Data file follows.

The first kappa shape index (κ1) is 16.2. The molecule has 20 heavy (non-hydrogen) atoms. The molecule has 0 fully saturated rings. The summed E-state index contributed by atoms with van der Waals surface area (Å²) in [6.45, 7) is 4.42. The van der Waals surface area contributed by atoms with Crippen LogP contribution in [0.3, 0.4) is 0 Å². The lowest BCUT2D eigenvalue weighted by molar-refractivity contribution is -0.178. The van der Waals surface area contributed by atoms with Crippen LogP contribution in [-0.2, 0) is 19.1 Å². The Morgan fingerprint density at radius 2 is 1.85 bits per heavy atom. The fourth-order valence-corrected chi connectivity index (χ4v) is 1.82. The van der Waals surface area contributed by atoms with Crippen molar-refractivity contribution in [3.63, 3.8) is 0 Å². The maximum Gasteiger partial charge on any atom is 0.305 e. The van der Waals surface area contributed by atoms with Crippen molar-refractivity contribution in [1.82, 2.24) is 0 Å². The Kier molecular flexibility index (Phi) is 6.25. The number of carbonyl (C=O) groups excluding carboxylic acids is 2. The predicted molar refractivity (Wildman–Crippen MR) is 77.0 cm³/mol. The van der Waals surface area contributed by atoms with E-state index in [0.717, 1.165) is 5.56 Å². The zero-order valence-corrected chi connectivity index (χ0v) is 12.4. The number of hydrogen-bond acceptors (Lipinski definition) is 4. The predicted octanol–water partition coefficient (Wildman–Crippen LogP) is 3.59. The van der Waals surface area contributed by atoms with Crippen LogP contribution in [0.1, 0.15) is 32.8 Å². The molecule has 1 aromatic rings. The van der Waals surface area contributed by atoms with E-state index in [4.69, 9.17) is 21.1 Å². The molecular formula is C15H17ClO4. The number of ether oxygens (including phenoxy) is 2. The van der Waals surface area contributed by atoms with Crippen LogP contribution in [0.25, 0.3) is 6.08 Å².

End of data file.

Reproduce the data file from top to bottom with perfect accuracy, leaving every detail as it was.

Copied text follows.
The first kappa shape index (κ1) is 16.2. The molecule has 20 heavy (non-hydrogen) atoms. The molecule has 0 fully saturated rings. The summed E-state index contributed by atoms with van der Waals surface area (Å²) in [6.45, 7) is 4.42. The van der Waals surface area contributed by atoms with Crippen LogP contribution in [0.3, 0.4) is 0 Å². The lowest BCUT2D eigenvalue weighted by molar-refractivity contribution is -0.178. The van der Waals surface area contributed by atoms with Crippen LogP contribution in [-0.2, 0) is 19.1 Å². The Morgan fingerprint density at radius 2 is 1.85 bits per heavy atom. The fourth-order valence-corrected chi connectivity index (χ4v) is 1.82. The van der Waals surface area contributed by atoms with Crippen molar-refractivity contribution in [3.63, 3.8) is 0 Å². The maximum Gasteiger partial charge on any atom is 0.305 e. The van der Waals surface area contributed by atoms with Crippen molar-refractivity contribution in [1.82, 2.24) is 0 Å². The Kier molecular flexibility index (Phi) is 6.25. The number of carbonyl (C=O) groups excluding carboxylic acids is 2. The predicted molar refractivity (Wildman–Crippen MR) is 77.0 cm³/mol. The van der Waals surface area contributed by atoms with E-state index in [0.717, 1.165) is 5.56 Å². The zero-order valence-corrected chi connectivity index (χ0v) is 12.4. The number of hydrogen-bond acceptors (Lipinski definition) is 4. The predicted octanol–water partition coefficient (Wildman–Crippen LogP) is 3.59. The van der Waals surface area contributed by atoms with Crippen LogP contribution in [0.1, 0.15) is 32.8 Å². The molecule has 1 aromatic rings. The van der Waals surface area contributed by atoms with E-state index in [4.69, 9.17) is 21.1 Å². The molecular formula is C15H17ClO4. The number of ether oxygens (including phenoxy) is 2. The van der Waals surface area contributed by atoms with Crippen LogP contribution in [0.25, 0.3) is 6.08 Å².